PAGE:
The Corner

Apologize to Israel, Mr. President

This summer, as Hamas was raining rockets on Israeli civilians, storing munitions in civilian buildings, and firing rockets from mosques, schools, and clinics, the Obama administration had the audacity to say that it was “appalled” by Israeli attacks that unintentionally killed civilians, even calling them “disgraceful.”

In response, I observed that the administration holds Israel to a higher standard than it holds itself, demanding stricter rules of engagement for Israelis than Americans.

Now, as we drop our own bombs in Syria (and civilians die), the administration is further exempting itself from its own standards:

The White House has acknowledged for the first time that strict standards President Obama imposed last year to prevent civilian deaths from U.S. drone strikes will not apply to U.S. military operations in Syria and Iraq.

A White House statement to Yahoo News confirming the looser policy came in response to questions about reports that as many as a dozen civilians, including women and young children, were killed when a Tomahawk missile struck the village of Kafr Daryan in Syria’s Idlib province on the morning of Sept. 23.

The village has been described by Syrian rebel commanders as a reported stronghold of the al-Qaida-linked Nusra Front where U.S officials believed members of the so-called Khorasan group were plotting attacks against international aircraft.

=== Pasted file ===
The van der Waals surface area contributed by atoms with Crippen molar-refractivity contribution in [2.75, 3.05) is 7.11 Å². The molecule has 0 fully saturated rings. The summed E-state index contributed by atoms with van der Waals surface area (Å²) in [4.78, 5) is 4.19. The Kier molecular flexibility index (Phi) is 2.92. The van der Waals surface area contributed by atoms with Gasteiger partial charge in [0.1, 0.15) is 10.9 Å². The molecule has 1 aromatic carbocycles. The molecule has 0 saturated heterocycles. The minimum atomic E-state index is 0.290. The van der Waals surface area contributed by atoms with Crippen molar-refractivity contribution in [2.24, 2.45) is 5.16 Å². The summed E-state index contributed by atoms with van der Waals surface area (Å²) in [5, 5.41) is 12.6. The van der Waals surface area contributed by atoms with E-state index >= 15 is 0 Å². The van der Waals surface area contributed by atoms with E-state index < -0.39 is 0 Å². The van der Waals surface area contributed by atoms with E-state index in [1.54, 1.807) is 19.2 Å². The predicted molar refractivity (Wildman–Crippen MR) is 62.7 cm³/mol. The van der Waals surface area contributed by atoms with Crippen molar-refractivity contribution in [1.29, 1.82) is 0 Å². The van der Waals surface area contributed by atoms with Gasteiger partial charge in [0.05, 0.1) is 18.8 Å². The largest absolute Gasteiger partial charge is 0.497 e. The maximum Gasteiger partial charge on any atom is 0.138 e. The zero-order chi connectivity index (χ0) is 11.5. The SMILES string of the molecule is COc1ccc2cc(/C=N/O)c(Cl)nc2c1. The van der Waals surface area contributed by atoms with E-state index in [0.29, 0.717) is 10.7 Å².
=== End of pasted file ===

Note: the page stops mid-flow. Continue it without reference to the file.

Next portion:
But at a briefing for members and staffers of the House Foreign Affairs Committee late last week, Syrian rebel commanders described women and children being hauled from the rubble after an errant cruise missile destroyed a home for displaced civilians. Images of badly injured children also appeared on YouTube, helping to fuel anti-U.S. protests in a number of Syrian villages last week.

To be clear, I applaud the administration for loosening its absurd rules of engagement. When an enemy hides among civilians, the resulting civilian deaths are the enemy’s moral and legal responsibility, not ours. There must be no safe zones for jihadists, no place where they can lay their head in peace.

Yet I can’t help but notice the double standard. If Israel’s acts of self-defense are “disgraceful,” then how does the administration describe our own strikes?

The administration’s rhetorical attacks on Israel were not only baseless as a matter of law, they were morally bankrupt. The president of the United States owes the men and women of the IDF — men and women who risked and sacrificed their lives fighting the same jihad — a heartfelt apology.

David French is a senior writer for National Review, a senior fellow at the National Review Institute, and a veteran of Operation Iraqi Freedom.

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